There is a medieval ring to this word: retribution: it evokes dark feuds in the Italy of the late Middle Age, just before the Renaissance woke up to the rediscovery of antiquity. We may think of those great families bent on revenge for some sinister hidden murder, and ponder on the condottieri (another interesting word) leading band of assassins for the cause of their lord…
“Retribution may refer to:
- Retributive justice, a theory of justice that considers proportionate punishment an acceptable response to crime
- Divine retribution: retributive justice in a religious context
- Revenge, a harmful action against a person or group in response to a grievance” (Wikipedia)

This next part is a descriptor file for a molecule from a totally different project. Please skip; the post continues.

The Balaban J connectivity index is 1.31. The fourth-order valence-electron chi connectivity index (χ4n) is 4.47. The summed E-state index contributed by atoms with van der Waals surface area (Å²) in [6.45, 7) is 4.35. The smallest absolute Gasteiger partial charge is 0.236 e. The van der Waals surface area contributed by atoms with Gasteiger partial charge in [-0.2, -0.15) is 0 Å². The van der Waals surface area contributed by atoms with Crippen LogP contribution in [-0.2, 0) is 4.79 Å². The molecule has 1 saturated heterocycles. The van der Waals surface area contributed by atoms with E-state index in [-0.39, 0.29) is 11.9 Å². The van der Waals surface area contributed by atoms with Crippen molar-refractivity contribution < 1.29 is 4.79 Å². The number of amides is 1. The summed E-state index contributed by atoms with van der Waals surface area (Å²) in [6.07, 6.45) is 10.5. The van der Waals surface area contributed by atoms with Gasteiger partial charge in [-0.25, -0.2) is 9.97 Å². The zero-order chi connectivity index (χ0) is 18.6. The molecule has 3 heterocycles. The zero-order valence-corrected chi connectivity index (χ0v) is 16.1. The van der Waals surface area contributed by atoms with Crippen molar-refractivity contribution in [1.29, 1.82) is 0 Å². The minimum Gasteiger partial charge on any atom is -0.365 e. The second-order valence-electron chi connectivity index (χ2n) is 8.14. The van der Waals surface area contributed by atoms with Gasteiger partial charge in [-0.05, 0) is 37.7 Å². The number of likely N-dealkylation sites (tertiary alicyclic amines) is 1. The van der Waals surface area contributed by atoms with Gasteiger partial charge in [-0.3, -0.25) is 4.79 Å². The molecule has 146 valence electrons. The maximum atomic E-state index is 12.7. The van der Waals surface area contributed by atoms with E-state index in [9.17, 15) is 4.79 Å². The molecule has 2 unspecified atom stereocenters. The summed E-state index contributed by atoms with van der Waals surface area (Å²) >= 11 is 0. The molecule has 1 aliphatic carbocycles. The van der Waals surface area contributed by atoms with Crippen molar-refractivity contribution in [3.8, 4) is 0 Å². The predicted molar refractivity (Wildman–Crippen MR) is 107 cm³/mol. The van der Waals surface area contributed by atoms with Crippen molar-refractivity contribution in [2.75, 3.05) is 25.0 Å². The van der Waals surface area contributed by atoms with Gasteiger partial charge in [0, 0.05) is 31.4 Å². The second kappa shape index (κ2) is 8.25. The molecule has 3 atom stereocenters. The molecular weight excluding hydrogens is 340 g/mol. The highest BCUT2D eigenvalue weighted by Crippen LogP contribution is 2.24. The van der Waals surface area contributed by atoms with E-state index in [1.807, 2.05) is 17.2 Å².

retribution (plural retributions)
- See also Wikisaurus:revenge
- 1999, Barbara Hanawalt, Medieval crime and social control, p.73:
- 1. Revenge is for an injury; retribution is for a wrong.
- 2. Retribution sets an internal limit to the amount of the punishment according to the seriousness of the wrong; revenge need not.
- 3. Revenge is personal; the agent of retribution need have no special or personal tie to the victim of the wrong for which he exacts retribution.
- 4. Revenge involves a particular emotional tone, pleasure in the suffering of another, while retribution need involve no emotional tone.
Image: Blues vs. Greens (Byzantine Empire) at http://www.swide.com/art-culture/history/romeo-and-juliet-montagues-v-capulets-and-other-famous-gang-rivalries/2013/04/30